Large Meals vs. Small Frequent Meals
The concept of using smaller, more frequent meals to raise metabolism, control appetite, and speed up weight loss is a relatively new strategy that has gained in popularity over the past decade. The origins of this theory really came from anecdotal observations that thin people tended to eat smaller more frequent meals. People came up with all kinds of theories such as it must raise metabolism or create a beneficial hormone environment, and while it seemed to make sense at first and some studies even demonstrated the benefits of frequent meals, later studies showed it to be a myth. Unfortunately, like many food myths, it’s one that continues to persist.
Eating more doesn’t raise metabolism
If prolonged fasting (or dieting) eventually causes your metabolism to slow down, then the thought was that perhaps frequent meals actually speed your metabolism up. It makes sense and it probably could have been the case if it weren’t for the fact that our bodies evolved to help us survive in an environment where food is scarce. Studies that precisely measured energy expenditures (calories burned) using human whole room calorimeters demonstrated that there really was no difference when the meals were made more frequent. One study even found that resting metabolic rate was higher in the low frequency group than it was in the high frequency group.
As I’ve mentioned before, our bodies are very efficient and they aren’t suddenly going to decide to waste precious calories because they are coming at a slightly more frequent rate. If that were the case then no one would be fat. In fact, if you want to take the analogy to the other extreme, one study found that overeating due to frequent snacking caused additional fat deposits in the abdomen and liver. The study concluded that snacking alone contributes to obesity and hepatic steatosis (fatty liver disease) more so than simply eating larger unhealthy meals. This makes perfect sense to me, as I have found with my clients that snacking or frequent grazing is not only the most common cause of weight gain, but it’s also the biggest impediment to their weight loss.
Your body isn’t going to turn up the furnace to burn off calories coming in at an increased rate, it will simply store them to be used later when food is scarce. Just because our environment evolved so that food is no longer scarce doesn’t mean our biology suddenly changed.
You’re limiting mobilization time
As I mentioned above, your body is efficient and it hates performing unnecessary tasks. Storing incoming fuel for later and freeing up stored fuel from fat are two separate tasks that your body does not do at the same time. It doesn’t make sense to waste the energy on mobilizing fat from fat cells when plenty of new, easy-to-access fuel is coming in. Your body uses insulin to store incoming fat and sugar and it uses adrenalin and noradrenalin to mobilize fat from fat cells. The presence of one hormone tells your body to stop producing the other. If you want to lose fat, increasing the time your body is in storage mode and decreasing it’s time in fat mobilization mode is not going to be very beneficial.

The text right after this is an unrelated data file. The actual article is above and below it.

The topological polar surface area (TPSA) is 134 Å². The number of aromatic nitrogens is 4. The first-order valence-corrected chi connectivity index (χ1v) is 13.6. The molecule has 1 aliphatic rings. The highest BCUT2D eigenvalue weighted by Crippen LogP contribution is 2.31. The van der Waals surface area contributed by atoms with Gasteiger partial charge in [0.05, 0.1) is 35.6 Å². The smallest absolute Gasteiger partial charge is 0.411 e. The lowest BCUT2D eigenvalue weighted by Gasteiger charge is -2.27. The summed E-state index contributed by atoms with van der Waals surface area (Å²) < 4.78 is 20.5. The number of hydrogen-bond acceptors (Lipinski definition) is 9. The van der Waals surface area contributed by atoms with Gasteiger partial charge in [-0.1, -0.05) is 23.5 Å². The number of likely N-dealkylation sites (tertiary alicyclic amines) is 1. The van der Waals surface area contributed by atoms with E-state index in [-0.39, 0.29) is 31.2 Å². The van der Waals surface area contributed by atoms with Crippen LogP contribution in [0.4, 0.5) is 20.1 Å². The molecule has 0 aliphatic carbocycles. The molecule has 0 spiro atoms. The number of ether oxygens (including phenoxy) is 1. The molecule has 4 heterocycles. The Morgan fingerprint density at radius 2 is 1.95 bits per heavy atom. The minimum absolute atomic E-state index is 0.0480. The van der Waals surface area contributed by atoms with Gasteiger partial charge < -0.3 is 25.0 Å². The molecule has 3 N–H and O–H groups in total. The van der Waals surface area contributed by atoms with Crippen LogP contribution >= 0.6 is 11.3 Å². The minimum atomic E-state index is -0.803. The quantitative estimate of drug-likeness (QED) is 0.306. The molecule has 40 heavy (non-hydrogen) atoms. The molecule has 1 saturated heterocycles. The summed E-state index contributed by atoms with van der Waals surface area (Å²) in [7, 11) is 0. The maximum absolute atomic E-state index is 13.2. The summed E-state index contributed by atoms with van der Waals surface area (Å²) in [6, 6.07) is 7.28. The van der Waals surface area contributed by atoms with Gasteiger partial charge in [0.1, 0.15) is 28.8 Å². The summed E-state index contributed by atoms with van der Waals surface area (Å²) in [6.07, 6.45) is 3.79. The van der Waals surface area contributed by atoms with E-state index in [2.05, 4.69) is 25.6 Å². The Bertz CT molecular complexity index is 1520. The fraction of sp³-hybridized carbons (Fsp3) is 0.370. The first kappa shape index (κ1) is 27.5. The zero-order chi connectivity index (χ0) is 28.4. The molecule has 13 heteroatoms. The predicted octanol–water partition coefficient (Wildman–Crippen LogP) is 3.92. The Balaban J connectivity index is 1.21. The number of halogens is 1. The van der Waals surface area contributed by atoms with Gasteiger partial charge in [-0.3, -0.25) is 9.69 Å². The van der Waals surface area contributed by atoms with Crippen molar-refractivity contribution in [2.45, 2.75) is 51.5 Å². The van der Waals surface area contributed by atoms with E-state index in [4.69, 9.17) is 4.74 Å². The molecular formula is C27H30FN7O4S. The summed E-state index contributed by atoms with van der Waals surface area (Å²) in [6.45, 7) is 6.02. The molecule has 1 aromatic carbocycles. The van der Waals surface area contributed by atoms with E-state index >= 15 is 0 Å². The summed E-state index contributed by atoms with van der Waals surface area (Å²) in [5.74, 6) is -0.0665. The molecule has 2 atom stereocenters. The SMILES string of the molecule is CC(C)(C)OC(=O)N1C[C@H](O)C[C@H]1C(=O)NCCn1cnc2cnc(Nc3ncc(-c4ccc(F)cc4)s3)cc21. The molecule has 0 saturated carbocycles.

It doesn’t help with hunger
I personally think this is the biggest problem with the frequent meal strategy and one that studies are noticing as well. Smaller meals in general do not seem to satisfy hunger for long. Smaller meals trigger less physical control mechanisms like stomach stretching, but there also seems to be a psychological aspect of declaring something a light meal that causes it to not satisfy for long. It’s why grazing allows people to consume thousands of additional calories throughout the day. Small portions don’t satisfy for long, and depending on the type of food eaten, smaller snacks can actually increase insulin spikes and a subsequent appetite rebound. One study that examined meal frequency without calorie restrictions found that those small meals tended to be higher in carbohydrates which increases storage and causes spikes in insulin and appetite.
It’s harder to control meal size
As I’ve mentioned before, people tend to underestimate how many calories they consume in a meal, and most people don’t realize just how small those smaller, more frequent meals need to be. This is typically what I find when people tell me they are eating multiple small meals a day and the weight still isn’t coming off for some reason. Aside from the composition of the small meals (too many carbs, not enough protein to really help with appetite), they almost always tend to be too large. Losing weight is hard, but maintaining a constant body weight is often pretty simple. You can go over your daily calorie needs by quite a lot without moving the scale up. The end result is that you think you’re dieting to lose weight, but you’re just getting stuck in an endless plateau. I think a small snack is fine to keep your hunger in control, but trying to balance five or six identically sized meals is harder than most people can do (unless you invest in a food scale).
If it works for you, keep doing it
Now that I’ve seemingly bashed the idea for the entire article, let me just say that I don’t think you need to stop this strategy if it’s working for you. As I mentioned above, whether people eat a few meals a day or six meals a day, they maintain the same metabolic rate. If you eat right and exercise, you can still mobilize just as much fat and lose just as much weight using the frequent meal strategy. You just need to be careful to actually keep your smaller meals small. The reason I don’t recommend this strategy for most people is because they assume that the frequency itself instills magical effects, so they tend to eat more than they should. No matter how often you eat, the rules for fat storage and fat release still apply, so focus on protein and fiber to really keep your appetite and insulin in check, and you’ll see results in no time.